Jubilee Theatre (1935)
3 Walter St
Movie theatre company formed
In 1925, a 'Mr Hope' was described in The Queensland Times as "proprieter of the local picture show" in Lowood who showed movies in local halls.
In 1926 the Lowood Picture Theatre Company was formed by John Walters and three partners and, using Hopes's projection equipment, movies were shown in the Show Society Hall.
After a major fire in Railway Street in 1925, an imposing two-storey commercial and residential building was built (below) that included the 'Lowood Picture Hall', where the Lowood Picture Company showed movies from 1928.
Railway St fire destroys cinema
On 8 December 1933, The Queensland Times reported Lowood's worst fire, "(John) Walters' block consisted of a large double two-storey building, one half used as a picture show (theatre), and the other as a cafe. The top storeys of both sections were used as living quarters. So quickly were the premises gutted that only a few fittings were saved from the building."
C.H.D. Lindemann's three shops where the fire originated, and George's Cafe, were also engulfed. In all 10 businesses were destroyed, including the cinema with all its projection and sound equipment.
Multi-purpose theatre created
Although this was the second major fire in under three years to devastate several of John Walters' Railway Street properties, he soon started work on a new, multi-purpose theatre in Walter Street.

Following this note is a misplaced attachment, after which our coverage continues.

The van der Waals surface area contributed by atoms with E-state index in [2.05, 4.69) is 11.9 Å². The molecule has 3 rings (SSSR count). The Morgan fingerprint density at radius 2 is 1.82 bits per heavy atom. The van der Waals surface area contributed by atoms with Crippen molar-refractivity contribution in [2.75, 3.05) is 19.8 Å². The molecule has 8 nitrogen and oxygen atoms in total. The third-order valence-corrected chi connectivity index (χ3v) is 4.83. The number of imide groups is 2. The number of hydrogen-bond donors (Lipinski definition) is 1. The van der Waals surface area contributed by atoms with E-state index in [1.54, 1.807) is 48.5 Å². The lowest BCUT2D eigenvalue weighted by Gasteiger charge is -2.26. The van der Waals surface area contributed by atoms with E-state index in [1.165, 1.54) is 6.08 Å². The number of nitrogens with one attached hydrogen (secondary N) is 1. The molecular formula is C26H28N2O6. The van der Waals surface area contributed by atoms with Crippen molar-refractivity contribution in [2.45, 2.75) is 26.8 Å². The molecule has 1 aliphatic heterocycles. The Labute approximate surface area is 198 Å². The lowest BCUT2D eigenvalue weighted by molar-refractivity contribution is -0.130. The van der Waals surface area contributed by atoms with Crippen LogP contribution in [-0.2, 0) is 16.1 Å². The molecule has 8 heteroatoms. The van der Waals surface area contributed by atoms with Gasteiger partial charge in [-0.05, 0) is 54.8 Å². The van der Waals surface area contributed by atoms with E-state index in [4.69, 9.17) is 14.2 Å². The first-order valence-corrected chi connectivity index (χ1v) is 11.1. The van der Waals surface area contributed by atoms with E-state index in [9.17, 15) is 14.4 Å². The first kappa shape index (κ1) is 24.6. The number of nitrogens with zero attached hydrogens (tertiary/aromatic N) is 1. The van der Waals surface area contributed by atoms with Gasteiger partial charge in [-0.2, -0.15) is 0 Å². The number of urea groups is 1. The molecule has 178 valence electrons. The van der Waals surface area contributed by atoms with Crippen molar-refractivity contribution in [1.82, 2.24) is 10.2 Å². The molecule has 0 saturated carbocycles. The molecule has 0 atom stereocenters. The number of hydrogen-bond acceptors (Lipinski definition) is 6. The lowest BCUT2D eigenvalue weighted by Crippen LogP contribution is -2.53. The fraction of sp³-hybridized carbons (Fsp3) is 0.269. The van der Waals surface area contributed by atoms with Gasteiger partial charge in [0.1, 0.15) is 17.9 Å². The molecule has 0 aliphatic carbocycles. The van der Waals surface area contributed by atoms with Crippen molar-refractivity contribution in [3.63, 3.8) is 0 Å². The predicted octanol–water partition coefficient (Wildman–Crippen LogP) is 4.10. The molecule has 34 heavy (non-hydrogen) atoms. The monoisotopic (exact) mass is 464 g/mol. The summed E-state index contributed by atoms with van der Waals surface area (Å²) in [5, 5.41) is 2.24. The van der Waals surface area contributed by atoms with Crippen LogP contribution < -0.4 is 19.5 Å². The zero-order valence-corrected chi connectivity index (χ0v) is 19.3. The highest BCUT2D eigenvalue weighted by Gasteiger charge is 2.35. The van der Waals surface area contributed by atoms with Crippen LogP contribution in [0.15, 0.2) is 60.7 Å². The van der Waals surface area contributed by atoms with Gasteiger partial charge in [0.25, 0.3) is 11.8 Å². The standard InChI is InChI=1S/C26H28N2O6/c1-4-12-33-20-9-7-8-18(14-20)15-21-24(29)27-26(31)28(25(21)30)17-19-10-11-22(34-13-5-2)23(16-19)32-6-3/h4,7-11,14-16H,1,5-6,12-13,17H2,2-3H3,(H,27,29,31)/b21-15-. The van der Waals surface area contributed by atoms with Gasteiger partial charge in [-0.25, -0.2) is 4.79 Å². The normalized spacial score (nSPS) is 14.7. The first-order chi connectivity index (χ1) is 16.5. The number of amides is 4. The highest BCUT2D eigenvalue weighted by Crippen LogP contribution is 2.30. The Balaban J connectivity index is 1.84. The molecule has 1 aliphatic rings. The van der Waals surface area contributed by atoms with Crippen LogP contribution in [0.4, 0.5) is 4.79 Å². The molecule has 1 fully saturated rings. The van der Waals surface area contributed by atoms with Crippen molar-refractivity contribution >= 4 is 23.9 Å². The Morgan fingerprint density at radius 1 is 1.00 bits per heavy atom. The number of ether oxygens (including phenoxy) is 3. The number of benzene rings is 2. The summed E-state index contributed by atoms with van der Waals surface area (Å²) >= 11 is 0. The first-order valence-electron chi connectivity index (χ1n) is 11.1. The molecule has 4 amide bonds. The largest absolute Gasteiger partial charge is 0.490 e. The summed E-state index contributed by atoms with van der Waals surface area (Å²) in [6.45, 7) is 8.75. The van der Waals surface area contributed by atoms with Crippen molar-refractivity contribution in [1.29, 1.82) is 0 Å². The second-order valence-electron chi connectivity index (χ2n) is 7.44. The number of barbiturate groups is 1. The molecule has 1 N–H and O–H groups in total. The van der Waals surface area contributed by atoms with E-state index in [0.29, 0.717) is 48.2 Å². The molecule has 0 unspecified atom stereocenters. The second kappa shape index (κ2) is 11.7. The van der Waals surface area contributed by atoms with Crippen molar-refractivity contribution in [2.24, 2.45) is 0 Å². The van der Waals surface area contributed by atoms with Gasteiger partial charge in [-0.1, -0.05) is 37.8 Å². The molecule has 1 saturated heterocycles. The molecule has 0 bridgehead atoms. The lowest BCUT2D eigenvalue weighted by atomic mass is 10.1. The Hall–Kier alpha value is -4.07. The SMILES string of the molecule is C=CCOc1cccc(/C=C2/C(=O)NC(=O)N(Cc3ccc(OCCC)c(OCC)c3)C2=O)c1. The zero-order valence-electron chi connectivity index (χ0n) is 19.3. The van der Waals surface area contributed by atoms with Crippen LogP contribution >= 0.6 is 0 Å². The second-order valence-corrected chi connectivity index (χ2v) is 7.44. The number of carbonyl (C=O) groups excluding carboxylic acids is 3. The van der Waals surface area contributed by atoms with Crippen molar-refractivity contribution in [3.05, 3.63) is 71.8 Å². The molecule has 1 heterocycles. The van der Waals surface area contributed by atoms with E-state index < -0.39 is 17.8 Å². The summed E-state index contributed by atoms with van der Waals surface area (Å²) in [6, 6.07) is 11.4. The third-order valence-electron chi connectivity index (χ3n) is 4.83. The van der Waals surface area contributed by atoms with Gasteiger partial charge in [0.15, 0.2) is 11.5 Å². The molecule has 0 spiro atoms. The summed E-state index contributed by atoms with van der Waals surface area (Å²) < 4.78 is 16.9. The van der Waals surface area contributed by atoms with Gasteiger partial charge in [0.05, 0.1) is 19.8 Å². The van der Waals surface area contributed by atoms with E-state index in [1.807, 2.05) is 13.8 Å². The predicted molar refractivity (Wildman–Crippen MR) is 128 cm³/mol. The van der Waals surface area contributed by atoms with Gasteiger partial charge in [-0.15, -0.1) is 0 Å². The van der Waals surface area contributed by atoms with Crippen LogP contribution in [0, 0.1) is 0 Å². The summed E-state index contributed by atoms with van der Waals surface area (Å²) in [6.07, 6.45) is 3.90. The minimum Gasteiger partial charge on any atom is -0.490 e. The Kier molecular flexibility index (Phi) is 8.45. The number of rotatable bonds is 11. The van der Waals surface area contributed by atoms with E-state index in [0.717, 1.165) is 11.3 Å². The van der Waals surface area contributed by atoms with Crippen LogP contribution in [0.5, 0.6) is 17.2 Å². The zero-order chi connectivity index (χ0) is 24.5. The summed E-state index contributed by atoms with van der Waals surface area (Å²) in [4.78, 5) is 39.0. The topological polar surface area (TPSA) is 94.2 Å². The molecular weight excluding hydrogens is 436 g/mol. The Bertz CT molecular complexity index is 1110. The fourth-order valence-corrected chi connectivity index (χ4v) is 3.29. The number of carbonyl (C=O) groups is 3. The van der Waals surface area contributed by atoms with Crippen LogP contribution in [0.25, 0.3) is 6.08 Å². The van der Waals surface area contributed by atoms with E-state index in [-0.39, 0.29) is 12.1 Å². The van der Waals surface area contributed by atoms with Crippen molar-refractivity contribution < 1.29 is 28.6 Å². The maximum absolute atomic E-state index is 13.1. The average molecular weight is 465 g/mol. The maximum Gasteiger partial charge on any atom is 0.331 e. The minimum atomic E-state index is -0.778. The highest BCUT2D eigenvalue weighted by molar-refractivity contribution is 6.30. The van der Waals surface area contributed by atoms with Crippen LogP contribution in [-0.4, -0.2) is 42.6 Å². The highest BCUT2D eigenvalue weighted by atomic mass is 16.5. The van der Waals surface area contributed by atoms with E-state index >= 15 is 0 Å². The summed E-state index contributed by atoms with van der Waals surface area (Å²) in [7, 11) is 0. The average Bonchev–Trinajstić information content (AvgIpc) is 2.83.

He installed Kalee projectors and a sound system custom-made in Brisbane, removable canvas seats, a 70ft by 50ft dance floor made of 'imported timber', a performance stage and a street-front cafe.
Grand opening night
The theatre was opened on 6 May 1935 by Sir Littleton Groom, former Federal Attorney General and Member for Darling Downs, with about 700 people present. Movies were shown to a delighted audience for two hours before the official opening ceremony. Afterwards the floor was cleared of chairs and a dance was held.
The Queensland Times reported, "It has been named the Lowood Jubilee Theatre in honour of the Silver Jubilee of the reign of his majesty the King (George V) and to mark the golden jubilee of Mr Walters's residence in the Lowood District." (In fact it was the 50th anniversary of Walters' arrival in Queensland from England in 1885. He had settled in Fernvale in 1893 and moved to Lowood in 1901.)
Initially the cinema was leased to Claude Cowley of Toogoolawah. Later Walters' son Jack took over the theatre and ran it until it closed in 1966.
Versatility popular with locals
The Jubilee's interior was stylishly designed and decorated. It was a popular venue for dances, balls, card nights and amateur theatre productions as well movies, which were sometimes shown twice a week.
Cinemas lose battle with TV
Like so many cinemas around the country, the Jubilee eventually lost out to the growing popularity of television. After operating continuously for 31 years, it's final screening was a Disney film, 'Big Red', on 18 June 1966. A TAB branch operated there for a while, but the theatre remained vacant for over 20 years. It's now a variety store.
In August 2012 some of the Jubilee's fittings and fixtures, unused for 46 years, were removed and auctioned, including the projectors, theatre seats, movie posters and its magnificent 7m x 4m hand painted advertising curtain.